Ask most people about Lenny Bruce and the first words that pop into their heads might be “comedian,” “arrested,” and “obscenity.”  That and maybe “died young” and “drug overdose.”

All of the above do indeed fit the Lenny we know from early 1960s newspaper articles, but the real Lenny Bruce was so much more than that. Unfortunately, since only folks well into their sixties are likely to have seen Lenny perform live, and since the comic only appeared on network television a grand total of six times, there’s very little of Lenny on video for younger generations to discover what the comic was really all about.

Notwithstanding, and despite so little of Lenny remaining on film or videotape, Lenny Bruce placed 3rd on Comedy Central’s 2004 list of the 100 Greatest Stand-Ups Of All Time.  (Only Richard Pryor and George Carlin topped him, and neither could have achieved the kind of fame they did without Lenny’s influence.)

Lenny Bruce’s death from a drug overdose in 1966 at the age of forty ended Lenny’s life, but not his legend.  

Lenny Bruce Is Back (And Boy Is He Pissed), Sam Bobrick and Julie Stein’s one-person bio-play, brings Lenny back to life in the year 2010 and has him look back on his life and legend, commenting on the many changes which have transformed our world in the forty-four years since his death.

Directed with imagination and flair by eight-time Daytime Emmy Award winner Bob Guza and featuring a tour de force solo performance by Ronnie Marmo, Theatre 68’s production of Lenny Bruce Is Back (And Boy Is He Pissed) is a fascinating, funny, and insightful look at a man who truly epitomizes the words “ahead of his time.”

Though copyright laws prevent Bobrick and Stein from using Lenny’s actual material, the Lenny we meet at his San Fernando gravesite seems very close to the one we’ve heard about and perhaps seen in his few filmed stage appearances.

As the play’s title indicates, Lenny is as pissed as ever. He’s pissed to be buried in the Valley, and that if he gets “ten fucking visitors a year, I’m lucky.”  He’s pissed that his gravestone reads Lenny “Bruce” Schneider, as if anyone has any idea who Lenny Schneider was. He’s pissed that he wasn’t cremated and his ashes scattered in one of the many nightclubs or strip clubs where he performed.

Probably nothing pisses off Lenny more than the fact that he was jailed on an obscenity charge simply for having said “fuck, shit, and cocksucker”—when the only reason he said them was to make a point.  Obscenity is not the same as profanity, Lenny reminds us, and if anyone was turned on by hearing the word “motherfucker,” it’s that person who has the problem, and not the one who said it.

What else pisses Lenny off?  Dying broke.  (They had to take up a collection to bury him.) Having only ten people at his funeral—on a rainy day!  Organized religion.  (To think that religion is ridiculous is not insanity, Lenny tells us.  It’s common sense.)   Being persecuted for speech when people were dying in Vietnam. (“What happened to the First Amendment?  Weren’t there more dangerous guys out there than me?”)  The police. (“Those cops wouldn’t let me make a living.”) Politicians. The list goes on and on.

Lenny Bruce Is Back (And Boy Is He Pissed) fills us in on Lenny’s life: 
•His dishonorable discharge from the Navy for “homosexuality.” (It turns out his claim to be having impure thoughts about men was a ruse he perpetrated to get out early.)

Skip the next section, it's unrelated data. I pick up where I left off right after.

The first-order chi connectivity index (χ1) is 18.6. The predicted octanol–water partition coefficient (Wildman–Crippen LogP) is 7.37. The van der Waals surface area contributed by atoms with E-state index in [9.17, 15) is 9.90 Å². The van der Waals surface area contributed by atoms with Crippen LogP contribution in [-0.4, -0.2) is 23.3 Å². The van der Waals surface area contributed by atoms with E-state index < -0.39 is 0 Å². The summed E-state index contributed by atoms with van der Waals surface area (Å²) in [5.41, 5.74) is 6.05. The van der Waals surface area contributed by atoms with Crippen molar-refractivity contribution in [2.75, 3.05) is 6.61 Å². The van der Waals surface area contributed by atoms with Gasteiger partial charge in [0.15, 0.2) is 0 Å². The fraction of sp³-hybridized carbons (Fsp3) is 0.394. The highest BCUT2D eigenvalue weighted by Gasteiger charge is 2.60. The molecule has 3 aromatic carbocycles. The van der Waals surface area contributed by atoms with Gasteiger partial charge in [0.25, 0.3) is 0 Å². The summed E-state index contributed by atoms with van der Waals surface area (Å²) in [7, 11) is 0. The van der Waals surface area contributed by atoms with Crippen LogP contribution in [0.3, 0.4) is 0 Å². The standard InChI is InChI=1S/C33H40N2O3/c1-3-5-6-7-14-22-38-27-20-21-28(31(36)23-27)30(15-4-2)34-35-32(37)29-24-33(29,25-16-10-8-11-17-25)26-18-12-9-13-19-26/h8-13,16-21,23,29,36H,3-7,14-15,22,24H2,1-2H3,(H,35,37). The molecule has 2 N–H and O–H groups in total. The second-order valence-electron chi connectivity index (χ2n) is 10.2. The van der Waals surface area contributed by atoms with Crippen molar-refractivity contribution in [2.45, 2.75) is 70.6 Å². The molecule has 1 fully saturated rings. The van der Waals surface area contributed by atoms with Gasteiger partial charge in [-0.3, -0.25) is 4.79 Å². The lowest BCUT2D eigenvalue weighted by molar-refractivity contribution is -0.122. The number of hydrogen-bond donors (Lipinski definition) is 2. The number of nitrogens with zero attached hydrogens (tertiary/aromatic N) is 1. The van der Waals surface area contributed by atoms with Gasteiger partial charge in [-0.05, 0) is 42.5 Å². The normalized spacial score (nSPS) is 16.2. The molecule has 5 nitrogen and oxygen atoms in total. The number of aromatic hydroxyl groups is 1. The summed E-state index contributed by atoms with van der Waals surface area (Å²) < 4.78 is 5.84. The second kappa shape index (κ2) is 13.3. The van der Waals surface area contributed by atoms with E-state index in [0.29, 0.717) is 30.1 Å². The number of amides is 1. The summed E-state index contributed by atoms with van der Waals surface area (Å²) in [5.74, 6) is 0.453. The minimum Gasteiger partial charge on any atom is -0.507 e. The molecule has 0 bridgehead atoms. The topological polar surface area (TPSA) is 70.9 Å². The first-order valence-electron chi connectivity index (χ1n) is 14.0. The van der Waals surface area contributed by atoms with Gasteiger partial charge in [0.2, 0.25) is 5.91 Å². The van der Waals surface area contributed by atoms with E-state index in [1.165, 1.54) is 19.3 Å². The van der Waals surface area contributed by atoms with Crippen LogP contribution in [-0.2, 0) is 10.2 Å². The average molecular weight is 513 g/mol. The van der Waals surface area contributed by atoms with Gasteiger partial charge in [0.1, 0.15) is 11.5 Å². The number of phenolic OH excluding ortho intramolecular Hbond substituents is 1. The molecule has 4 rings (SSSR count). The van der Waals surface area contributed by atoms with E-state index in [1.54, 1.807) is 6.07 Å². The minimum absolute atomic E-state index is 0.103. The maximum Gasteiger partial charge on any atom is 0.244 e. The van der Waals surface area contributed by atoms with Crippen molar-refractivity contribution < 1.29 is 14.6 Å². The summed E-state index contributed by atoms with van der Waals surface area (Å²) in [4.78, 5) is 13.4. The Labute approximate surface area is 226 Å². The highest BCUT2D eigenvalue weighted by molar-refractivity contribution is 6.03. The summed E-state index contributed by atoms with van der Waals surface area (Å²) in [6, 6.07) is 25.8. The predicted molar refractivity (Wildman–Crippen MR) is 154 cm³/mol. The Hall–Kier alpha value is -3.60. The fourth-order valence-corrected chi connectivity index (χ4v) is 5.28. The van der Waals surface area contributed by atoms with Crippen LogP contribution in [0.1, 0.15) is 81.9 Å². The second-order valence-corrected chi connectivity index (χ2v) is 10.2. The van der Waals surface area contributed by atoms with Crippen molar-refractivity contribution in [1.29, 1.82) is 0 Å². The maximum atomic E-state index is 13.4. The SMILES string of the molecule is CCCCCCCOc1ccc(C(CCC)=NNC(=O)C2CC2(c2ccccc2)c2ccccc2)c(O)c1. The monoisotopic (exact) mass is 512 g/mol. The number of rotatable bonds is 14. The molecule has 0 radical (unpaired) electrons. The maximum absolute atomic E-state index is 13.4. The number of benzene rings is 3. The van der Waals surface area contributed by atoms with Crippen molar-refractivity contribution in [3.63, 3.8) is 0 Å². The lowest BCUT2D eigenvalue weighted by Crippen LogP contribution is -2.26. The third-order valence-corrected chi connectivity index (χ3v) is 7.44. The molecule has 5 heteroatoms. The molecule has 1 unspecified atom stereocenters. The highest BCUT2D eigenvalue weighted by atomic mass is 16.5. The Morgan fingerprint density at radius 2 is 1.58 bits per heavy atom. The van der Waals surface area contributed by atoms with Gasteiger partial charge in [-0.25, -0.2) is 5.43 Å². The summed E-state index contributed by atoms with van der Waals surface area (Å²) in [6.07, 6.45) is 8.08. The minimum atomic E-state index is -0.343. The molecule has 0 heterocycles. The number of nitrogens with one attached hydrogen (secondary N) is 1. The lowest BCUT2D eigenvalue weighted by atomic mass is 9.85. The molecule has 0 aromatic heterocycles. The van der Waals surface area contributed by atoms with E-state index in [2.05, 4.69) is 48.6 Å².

•The time he impersonated a priest to a) make money for a leper colony in British Guiana and b) make money for himself.  
•His love for his mother Sally Marr (his staunchest supporter), his tumultuous relationship with his stripper wife Honey Harlow, and his regrets at leaving his daughter Kitty fatherless at age eleven.

Lenny rants about Phil Spector and his obsession with guns, and about folks who don’t know the difference between a “hippy” and a “hipster” or between a “jerk” and a “schmuck.”  He rants about people who can’t see that gay marriage is good for the economy and about people too dumb to see that the Lone Ranger and Tonto were a couple and that Batman, Robin, and butler Alfred were in a three-way relationship. He rants about drugs, which he only took to exorcise his demons (dibbuk in Yiddish), and besides, they were prescribed by a doctor.  (“Those were the days when doctors really cared about their patients.”)

In actor Marmo’s talented hands, Lenny Bruce comes alive, not as a celebrity impersonation, but as a real live flesh-and-blood human being, so much so that one quickly forgets that this is a performance.  It’s almost as if the real Lenny were speaking to us from the Theatre 68 stage, making us laugh and making us think.

Director Guza makes varied use of all of Theatre 68’s stage, transformed by Danny Cistone’s set design into a graveyard limbo, beautifully lit by Matt Richter.  From a perch above the set, Carl Randall on saxophone opens the show with a blues “overture,” and ties scenes together on his sax. 

Following its successful April/May weekend run, Lenny Bruce Is Back (And Boy Is He Pissed) continues as a once-a-week Thursday offering with tickets currently on sale through June 24.  (Check www.lennybruceisback.com for likely extensions.)

Probably no one would be happier about the play’s (and Marmo’s) success than Lenny himself.

Theatre 68, 5419 Sunset Blvd , Suite D, Hollywood. Through June 24. Thursdays at 8:00.  Reservations: Reservations: 323 960-5068 www.theatre68.com

–Steven Stanley
June 3, 2010

Comments are closed.